Ensia has been named a finalist in the 2013 AIGA (Re)Design Awards competition. The awards “celebrate the most influential designs that advocate for strong communities, sustainable environments and thriving economies while challenging us to (re)think the world and our choices..” Winners will be announced October 10.

Post thumbnail  

What do conservation biologist M. Sanjayan, supermodel Amber Valletta and Reverend Lennox Yearwood Jr. have in common? They’ll all be converging in Austin, Texas, this fall for the third annual SXSW Eco. Once again, Ensia will be in attendance as an official supporter.

What should conference attendees expect? In true Austin fashion, a little bit of everything — with sessions running the gamut from reducing food waste in the U.S. to sustainable travel and future-proofing cities. (Personally, we’re really intrigued by the session titled “Creating an Irresistible Future” — who wouldn’t want that?)

In addition to three days of engaging breakout sessions and panel discussions, SXSW Eco will also feature a public space design competition, film screenings, a Big Data hackathon and the ever-popular Startup Showcase. Last year’s showcase winner — PlanetReuse, an online marketplace facilitating building material reuse nationwide — hit its Series A funding goals less than a month after the victory at SXSW Eco, so you know this is the place to see the technologies of tomorrow before they hit the big time.

SXSW Eco takes place October 7–9, 2013, in Austin, Texas. For discount tickets, enter the code “reg-eco-sec_j49vlsdkjv” on the registration page.

Photo by eschipul (Flickr | Creative Commons)

Post thumbnail  

Communication Arts recently named Ensia the WEBPICK OF THE WEEK and commented, “With its clean, modern and responsive design the site stands out from its peers in the environmental news space.” We’re truly honored by this high praise coming from one of the standard bearers in the visual communications space.

Post thumbnail  

As 60 million people move into cities each year in developing countries, Peter Williams will show why our planet’s rapid urbanization requires us to think in an entirely new way about design, development and disease. Using stunning visuals and personal stories, Williams will take the audience on a tour of the globe from Nigeria to India, Cameroon to Jamaica — and points in between — as he explores this 21st century challenge in a way that refuses to consider living conditions and human health separately, arguing instead for a systemic approach if we are to truly address these issues unique to our time. Get your tickets today.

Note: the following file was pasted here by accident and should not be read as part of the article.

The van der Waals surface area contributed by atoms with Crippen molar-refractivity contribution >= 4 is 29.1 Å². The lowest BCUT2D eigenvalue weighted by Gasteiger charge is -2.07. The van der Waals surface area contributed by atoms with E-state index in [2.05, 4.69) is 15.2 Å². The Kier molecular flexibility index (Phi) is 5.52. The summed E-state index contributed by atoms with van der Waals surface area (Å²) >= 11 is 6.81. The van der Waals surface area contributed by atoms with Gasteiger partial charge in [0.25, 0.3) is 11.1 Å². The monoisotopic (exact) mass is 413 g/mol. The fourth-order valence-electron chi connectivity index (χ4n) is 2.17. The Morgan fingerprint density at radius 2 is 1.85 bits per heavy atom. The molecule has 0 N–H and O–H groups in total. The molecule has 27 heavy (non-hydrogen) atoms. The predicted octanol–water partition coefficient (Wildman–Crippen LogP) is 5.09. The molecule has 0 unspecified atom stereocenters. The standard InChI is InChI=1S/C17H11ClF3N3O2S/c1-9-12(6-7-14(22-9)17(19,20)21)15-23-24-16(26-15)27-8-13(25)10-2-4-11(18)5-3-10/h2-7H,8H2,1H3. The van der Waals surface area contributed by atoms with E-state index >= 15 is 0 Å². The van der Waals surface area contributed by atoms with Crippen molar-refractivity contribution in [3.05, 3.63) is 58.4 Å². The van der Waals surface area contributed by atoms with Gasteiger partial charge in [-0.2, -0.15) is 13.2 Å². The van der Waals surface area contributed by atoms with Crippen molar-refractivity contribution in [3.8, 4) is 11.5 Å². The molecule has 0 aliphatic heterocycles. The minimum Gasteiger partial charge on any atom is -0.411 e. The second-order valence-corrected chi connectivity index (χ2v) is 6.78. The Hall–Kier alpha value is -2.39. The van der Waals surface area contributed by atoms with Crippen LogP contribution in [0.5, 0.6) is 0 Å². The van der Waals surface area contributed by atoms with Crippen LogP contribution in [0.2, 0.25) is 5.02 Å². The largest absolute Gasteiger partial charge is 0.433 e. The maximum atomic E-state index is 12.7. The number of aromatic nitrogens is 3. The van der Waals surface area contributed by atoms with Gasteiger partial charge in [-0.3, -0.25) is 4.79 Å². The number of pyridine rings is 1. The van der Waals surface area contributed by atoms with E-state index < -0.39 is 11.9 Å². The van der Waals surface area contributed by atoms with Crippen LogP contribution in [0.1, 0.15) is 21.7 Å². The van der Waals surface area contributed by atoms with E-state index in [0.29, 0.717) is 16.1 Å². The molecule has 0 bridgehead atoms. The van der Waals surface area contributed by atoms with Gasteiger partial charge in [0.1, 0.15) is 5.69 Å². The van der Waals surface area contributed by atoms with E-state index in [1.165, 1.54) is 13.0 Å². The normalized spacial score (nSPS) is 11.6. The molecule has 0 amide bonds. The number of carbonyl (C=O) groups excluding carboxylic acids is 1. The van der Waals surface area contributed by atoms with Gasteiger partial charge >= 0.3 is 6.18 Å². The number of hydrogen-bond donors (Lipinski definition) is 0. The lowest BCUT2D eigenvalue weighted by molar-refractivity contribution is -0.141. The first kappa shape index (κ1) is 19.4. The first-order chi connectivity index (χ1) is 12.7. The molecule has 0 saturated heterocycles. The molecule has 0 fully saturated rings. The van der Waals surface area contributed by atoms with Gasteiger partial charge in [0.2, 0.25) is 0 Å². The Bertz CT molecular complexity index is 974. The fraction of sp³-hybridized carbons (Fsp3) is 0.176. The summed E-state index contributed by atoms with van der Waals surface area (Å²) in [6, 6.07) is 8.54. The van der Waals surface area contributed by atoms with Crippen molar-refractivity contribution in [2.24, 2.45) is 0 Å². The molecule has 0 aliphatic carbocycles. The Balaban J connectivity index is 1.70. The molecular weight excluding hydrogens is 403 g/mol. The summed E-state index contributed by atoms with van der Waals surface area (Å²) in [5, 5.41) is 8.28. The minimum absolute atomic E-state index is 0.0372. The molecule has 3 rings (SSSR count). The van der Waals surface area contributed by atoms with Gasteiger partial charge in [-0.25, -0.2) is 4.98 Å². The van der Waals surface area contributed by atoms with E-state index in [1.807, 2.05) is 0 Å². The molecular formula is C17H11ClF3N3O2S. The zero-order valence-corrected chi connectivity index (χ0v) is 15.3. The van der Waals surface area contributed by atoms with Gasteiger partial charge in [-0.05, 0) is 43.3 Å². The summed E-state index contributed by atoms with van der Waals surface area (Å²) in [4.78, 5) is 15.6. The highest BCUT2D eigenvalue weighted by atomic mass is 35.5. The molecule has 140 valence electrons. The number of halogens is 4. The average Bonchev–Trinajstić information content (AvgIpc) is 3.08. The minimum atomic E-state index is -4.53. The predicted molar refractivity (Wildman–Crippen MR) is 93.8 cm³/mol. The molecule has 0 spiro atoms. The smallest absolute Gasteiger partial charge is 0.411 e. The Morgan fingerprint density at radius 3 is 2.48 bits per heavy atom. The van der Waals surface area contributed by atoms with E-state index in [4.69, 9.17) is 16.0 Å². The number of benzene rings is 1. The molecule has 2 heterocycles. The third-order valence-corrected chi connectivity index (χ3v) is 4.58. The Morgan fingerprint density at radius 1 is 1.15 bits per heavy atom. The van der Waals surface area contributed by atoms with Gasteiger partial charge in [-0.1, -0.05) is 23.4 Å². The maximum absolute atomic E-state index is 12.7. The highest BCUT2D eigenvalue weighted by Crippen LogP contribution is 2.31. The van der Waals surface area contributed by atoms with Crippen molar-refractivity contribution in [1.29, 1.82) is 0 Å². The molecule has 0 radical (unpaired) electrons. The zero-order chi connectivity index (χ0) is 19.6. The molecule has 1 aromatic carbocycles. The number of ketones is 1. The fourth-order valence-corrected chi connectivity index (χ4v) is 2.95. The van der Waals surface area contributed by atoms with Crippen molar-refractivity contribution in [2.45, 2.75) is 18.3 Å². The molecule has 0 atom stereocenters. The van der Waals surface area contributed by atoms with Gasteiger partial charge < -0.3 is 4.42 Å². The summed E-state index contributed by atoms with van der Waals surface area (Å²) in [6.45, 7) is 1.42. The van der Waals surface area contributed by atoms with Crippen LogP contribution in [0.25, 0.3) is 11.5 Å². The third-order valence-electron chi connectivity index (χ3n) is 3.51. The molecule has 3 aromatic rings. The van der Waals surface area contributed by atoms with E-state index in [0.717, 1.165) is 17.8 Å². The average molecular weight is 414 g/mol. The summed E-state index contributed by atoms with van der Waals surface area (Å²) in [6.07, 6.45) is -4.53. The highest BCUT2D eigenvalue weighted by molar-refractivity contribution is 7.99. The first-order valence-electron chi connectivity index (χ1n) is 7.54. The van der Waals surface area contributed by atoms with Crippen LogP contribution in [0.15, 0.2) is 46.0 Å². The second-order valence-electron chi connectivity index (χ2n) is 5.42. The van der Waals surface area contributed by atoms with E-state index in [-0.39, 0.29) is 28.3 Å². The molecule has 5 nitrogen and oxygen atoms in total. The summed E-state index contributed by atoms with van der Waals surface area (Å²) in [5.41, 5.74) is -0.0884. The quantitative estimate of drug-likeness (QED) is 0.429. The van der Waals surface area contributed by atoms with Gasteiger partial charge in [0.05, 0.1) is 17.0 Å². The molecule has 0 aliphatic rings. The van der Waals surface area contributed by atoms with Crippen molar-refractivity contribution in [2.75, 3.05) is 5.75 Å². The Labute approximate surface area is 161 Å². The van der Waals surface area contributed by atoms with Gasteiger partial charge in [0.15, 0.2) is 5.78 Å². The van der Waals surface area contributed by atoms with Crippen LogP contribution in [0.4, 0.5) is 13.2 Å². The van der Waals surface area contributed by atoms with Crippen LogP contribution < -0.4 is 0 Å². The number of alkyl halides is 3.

Auditorium with audience  

Ready to be inspired? Buy your tickets now for Ensia Live, featuring futurist Jamais Cascio, sustainability expert Peggy Liu and global architect Peter Williams along with performances by Ribnic Circus, Twin Cities Women’s Choir and artist Gregory Euclide with percussionist S. Carey.

Post thumbnail  

We couldn’t be more pleased to announce that the Institute on the Environment’s award-winning Momentum web, print and event platform has received a generous grant from the Gordon and Betty Moore Foundation to dramatically expand our content and reach. Along with the new growth comes a new name—Ensia—and reaffirmed mission: to connect people who can change the world with the ideas, information and inspiration they need to do so. Big thanks to the Moore Foundation for the funding and vote of confidence!

Page: 1 2

You care about environmental issues. So do we!

Sign up now for our bi-weekly newsletter and you'll get the latest stories from Ensia delivered straight to your inbox.

You're in! Watch your email soon for stories that build awareness and understanding of urgent environmental problems — and promising solutions to those problems.

Share This